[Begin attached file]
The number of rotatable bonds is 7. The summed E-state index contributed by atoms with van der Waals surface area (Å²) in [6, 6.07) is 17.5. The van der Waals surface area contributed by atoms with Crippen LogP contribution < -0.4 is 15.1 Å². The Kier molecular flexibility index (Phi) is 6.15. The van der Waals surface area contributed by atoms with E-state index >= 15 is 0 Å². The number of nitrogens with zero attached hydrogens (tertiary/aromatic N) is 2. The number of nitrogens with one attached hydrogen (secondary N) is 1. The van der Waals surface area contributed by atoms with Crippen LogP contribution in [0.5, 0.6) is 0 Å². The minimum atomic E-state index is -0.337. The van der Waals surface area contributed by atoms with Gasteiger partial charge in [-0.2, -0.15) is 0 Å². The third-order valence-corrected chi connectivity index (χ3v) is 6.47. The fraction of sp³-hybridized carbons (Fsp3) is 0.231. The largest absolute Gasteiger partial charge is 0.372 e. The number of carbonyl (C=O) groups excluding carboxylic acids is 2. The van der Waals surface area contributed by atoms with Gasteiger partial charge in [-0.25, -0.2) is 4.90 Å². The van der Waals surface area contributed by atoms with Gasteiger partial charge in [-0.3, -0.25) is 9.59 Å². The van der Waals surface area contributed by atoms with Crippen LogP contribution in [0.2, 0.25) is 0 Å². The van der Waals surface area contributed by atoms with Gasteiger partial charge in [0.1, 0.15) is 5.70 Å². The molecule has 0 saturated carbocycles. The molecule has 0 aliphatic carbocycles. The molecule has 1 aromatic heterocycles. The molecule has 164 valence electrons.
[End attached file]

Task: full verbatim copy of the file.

The number of rotatable bonds is 7. The summed E-state index contributed by atoms with van der Waals surface area (Å²) in [6, 6.07) is 17.5. The van der Waals surface area contributed by atoms with Crippen LogP contribution < -0.4 is 15.1 Å². The Kier molecular flexibility index (Phi) is 6.15. The van der Waals surface area contributed by atoms with E-state index >= 15 is 0 Å². The number of nitrogens with zero attached hydrogens (tertiary/aromatic N) is 2. The number of nitrogens with one attached hydrogen (secondary N) is 1. The van der Waals surface area contributed by atoms with Crippen LogP contribution in [0.5, 0.6) is 0 Å². The minimum atomic E-state index is -0.337. The van der Waals surface area contributed by atoms with Gasteiger partial charge in [-0.2, -0.15) is 0 Å². The third-order valence-corrected chi connectivity index (χ3v) is 6.47. The fraction of sp³-hybridized carbons (Fsp3) is 0.231. The largest absolute Gasteiger partial charge is 0.372 e. The number of carbonyl (C=O) groups excluding carboxylic acids is 2. The van der Waals surface area contributed by atoms with Gasteiger partial charge in [-0.25, -0.2) is 4.90 Å². The van der Waals surface area contributed by atoms with Gasteiger partial charge in [-0.3, -0.25) is 9.59 Å². The van der Waals surface area contributed by atoms with Crippen LogP contribution in [0.2, 0.25) is 0 Å². The van der Waals surface area contributed by atoms with Gasteiger partial charge in [0.1, 0.15) is 5.70 Å². The molecule has 0 saturated carbocycles. The molecule has 0 aliphatic carbocycles. The molecule has 1 aromatic heterocycles. The molecule has 164 valence electrons.